ISIS isn’t just a sprawling paramilitary terrorist organization, it’s also a media company, with digital and print publications reaching a global audience. Its flagship publication is Dabiq, the Vogue of global jihad. In its February 2015 issue, the chief suspect in the recent assault on Paris sat down for an interview and made his intentions obvious.
The interview with Abdelhamid Abaaoud—now possibly dead—appears in the seventh issue of Dabiq, and is presented like a feature straight out of Oprah’s O magazine, only with a self-avowed terrorist as its subject:
What follows is an in-depth, multi-page interview, complete with multiple high-resolution photographs, making clear that Abaaoud had infiltrated Western Europe with the intent to cause violence.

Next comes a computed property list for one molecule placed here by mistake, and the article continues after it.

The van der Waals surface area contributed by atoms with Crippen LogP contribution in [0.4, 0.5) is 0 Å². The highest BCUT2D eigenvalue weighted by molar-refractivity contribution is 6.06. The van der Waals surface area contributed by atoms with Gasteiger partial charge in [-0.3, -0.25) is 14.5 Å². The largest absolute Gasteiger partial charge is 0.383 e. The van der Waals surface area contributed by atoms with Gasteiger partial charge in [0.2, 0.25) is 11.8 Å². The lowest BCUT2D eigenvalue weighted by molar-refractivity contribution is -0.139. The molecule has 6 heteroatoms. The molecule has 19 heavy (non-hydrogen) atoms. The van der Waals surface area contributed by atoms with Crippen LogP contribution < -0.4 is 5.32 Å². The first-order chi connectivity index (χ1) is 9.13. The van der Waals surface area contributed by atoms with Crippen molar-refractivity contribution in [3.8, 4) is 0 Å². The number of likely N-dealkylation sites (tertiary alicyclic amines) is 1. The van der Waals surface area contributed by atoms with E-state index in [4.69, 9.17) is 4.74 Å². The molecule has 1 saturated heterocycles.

We spent months trying to find a way into Europe, and by Allah’s strength, we succeeded in finally making our way to Belgium. We were then able to obtain weapons and set up a safe house while we planned to carry out operations against the crusaders.
“The intelligence knew me from before as I had been previously imprisoned by them.”
The interview ends on a particularly chilling note:
All this proves that a Muslim should not fear the bloated image of the crusader intelligence. My name and picture were all over the news yet I was able to stay in their homeland, plan operations against them, and leave safely when doing so became necessary.
And, of course, he was right: Reports already indicate that European intelligence and police authorities hopelessly failed in catching a terrorist with whom they were fully familiar, even with the knowledge that he had entered their territories. It’s easy to fault intelligence failures in hindsight, while the blood is still on the streets of Paris, but tip-offs about future ISIS actions in Europe won’t get much easier to collect than one teased in a magazine profile in Terrorist Monthly.